Old 'Green Book' Guides for African American Travelers Get Republished in the Age of Trump

Just a few weeks after Donald Trump was elected president, a book titled The Negro Motorist Green-Book: 1940 Facsimile Edition went on sale on Amazon. It was a reproduction of a volume from the historically important, yet mostly discarded, guide book series that helped black travelers move around the country safely—and it had become available again thanks to an unlikely publisher.

Nat Gertler, the owner and sole employee of California-based About Comics, might not be the most obvious man for the job of searching out and republishing old editions of the Green Books. He's not a person of color, he made sure to note soon after getting on the phone with Newsweek the week before Christmas. "I come from a Jewish background," he said. "I'm a very pale person." But he was intrigued when he learned about the guides from the podcast 99% Invisible and articles published in recent years by The New York Times and other publications. (Alexander Nazaryan's feature for Newsweek, "How the 'Green Book' Saved Black Lives on the Road," came a few months after Gertler began republishing editions of the Green Book.)

"I should buy one of those," he thought. But then he discovered you can't—not unless you're prepared to shell out thousands of dollars. (A 1941 edition sold at auction in 2015 for $22,500.) "Very few remain," he explained, since people "chucked 'em out after the end of the year and got a new one."

Nat Gertler, publisher of About Comics, has reissued four editions of the old Green Books for African American travelers so far, and has plans for another. About Comics

The books were originally published by Victor Hugo Green beginning in 1936 as practical guides to help black travelers find hotels, restaurants and other businesses where they would be welcome and safe. He used similar publications for Jewish travelers as a model for his endeavor. Green, who lived in Manhattan and worked as a mailman across the river in Hackensack, New Jersey, focused the first edition on establishments in and around New York. He later enlisted his fellow postal workers to help research other parts of the country. After Green died in 1960, his wife continued publishing the guides until two years after the Civil Rights Act of 1964 put an end to legal segregation in public places.

Fifty years later—with racial tensions once again running high—Gertler began republishing the guides. He found digitized versions from the New York Public Library and cleaned them up (filling in missing letters and pieces on the scans of old editions) so they could be reproduced and sold on Amazon as well as at institutions such as the National Museum of African American History and Culture and the Brown v. Board of Education National Historic Site.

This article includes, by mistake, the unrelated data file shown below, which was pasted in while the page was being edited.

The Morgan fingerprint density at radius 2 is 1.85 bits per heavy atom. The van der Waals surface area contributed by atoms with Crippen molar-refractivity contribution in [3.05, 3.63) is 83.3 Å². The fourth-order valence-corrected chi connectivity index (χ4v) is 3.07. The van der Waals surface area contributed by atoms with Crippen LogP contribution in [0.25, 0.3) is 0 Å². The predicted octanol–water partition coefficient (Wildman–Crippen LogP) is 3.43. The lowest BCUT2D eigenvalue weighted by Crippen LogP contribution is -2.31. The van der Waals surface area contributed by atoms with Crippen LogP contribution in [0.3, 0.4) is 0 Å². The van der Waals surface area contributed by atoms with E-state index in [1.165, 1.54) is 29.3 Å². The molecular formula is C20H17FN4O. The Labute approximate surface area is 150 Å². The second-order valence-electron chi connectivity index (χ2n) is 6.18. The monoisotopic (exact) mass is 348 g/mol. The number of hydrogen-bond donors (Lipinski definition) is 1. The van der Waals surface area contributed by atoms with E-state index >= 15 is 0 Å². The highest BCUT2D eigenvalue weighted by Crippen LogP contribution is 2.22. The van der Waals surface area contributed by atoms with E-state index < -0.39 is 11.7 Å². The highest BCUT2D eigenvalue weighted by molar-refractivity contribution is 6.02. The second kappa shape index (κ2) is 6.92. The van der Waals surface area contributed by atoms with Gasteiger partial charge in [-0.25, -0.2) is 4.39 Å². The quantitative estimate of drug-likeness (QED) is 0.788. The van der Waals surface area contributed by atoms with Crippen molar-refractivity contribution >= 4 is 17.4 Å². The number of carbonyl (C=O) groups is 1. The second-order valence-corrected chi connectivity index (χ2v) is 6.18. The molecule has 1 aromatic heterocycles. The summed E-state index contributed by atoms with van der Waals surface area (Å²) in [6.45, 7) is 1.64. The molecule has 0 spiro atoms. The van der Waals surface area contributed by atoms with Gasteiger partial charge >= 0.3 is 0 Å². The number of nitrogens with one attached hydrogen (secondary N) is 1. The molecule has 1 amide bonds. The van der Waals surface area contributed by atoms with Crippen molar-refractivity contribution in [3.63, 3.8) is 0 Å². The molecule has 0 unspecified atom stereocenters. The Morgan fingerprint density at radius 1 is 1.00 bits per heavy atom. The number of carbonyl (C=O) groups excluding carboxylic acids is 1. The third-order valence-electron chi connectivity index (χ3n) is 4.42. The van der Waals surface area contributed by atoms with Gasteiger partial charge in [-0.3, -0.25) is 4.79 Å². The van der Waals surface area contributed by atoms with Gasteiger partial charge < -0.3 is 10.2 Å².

About Comics—whose website features the tagline, "Publishing things that ought to be published"—began reissuing the books with the 1940 edition in November 2016. The 1954, 1963-64 and, most recently, the 1947 guide have followed. More than 10,000 copies have sold since Gertler began republishing them. At least one more Green Book is in the works, and he's considering the possibility of republishing similar guides made for Jewish travelers.

About Comics

"This is a way of looking in on this period, to understand what it was like for the people living in that moment," Gertler said.

There's also a more personal reason that propelled Gertler to take on the project. His stepmother, Pocahontas Gertler, is half black and half Cherokee. He remembers her stories about what it was like to grow up in the Deep South, such as traveling with her school track team and being the only girl who couldn't stay at a hotel in town. Gertler helped her publish her memoir, While I Run This Race.

The Green Books were practical but also hopeful. "There will be a day sometime in the near future when this guide will not have to be published," the 1948 edition concluded its introduction. "That is when we as a race will have equal opportunities and privileges in the United States. It will be a great day for us to suspend this publication for then we can go wherever we please, and without embarrassment."

An interior page from the 1963 edition of the Green Book includes a listing for the Lorraine Motel & Hotel in Memphis, where Martin Luther King, Jr. was assassinated. New York Public Library

While the kind of legal discrimination that defined the country in the 1930s, '40s, '50s and early '60s was abolished, American society continues to deal with deeply-entrenched prejudice and inequality. Gertler believes that accounts for at least part of the fascination with the Green Book series in recent years.

Gertler emphasized that such interest dates back to before Trump prevailed on Election Day. But the 45th president—and his constant tweets and statements riddled with racial invective—might very well be heightening the need to look back at historical artifacts such as the Green Book guides.

"There's been a lot of progress, but the world is not perfect," he said. "There's a lot of fear that we are sliding back, that the worst times may come again. People want to understand what it looks like and recognize it."

Some have told him, Gertler added, that "what we really need is one for 2018 rather than one for 1947."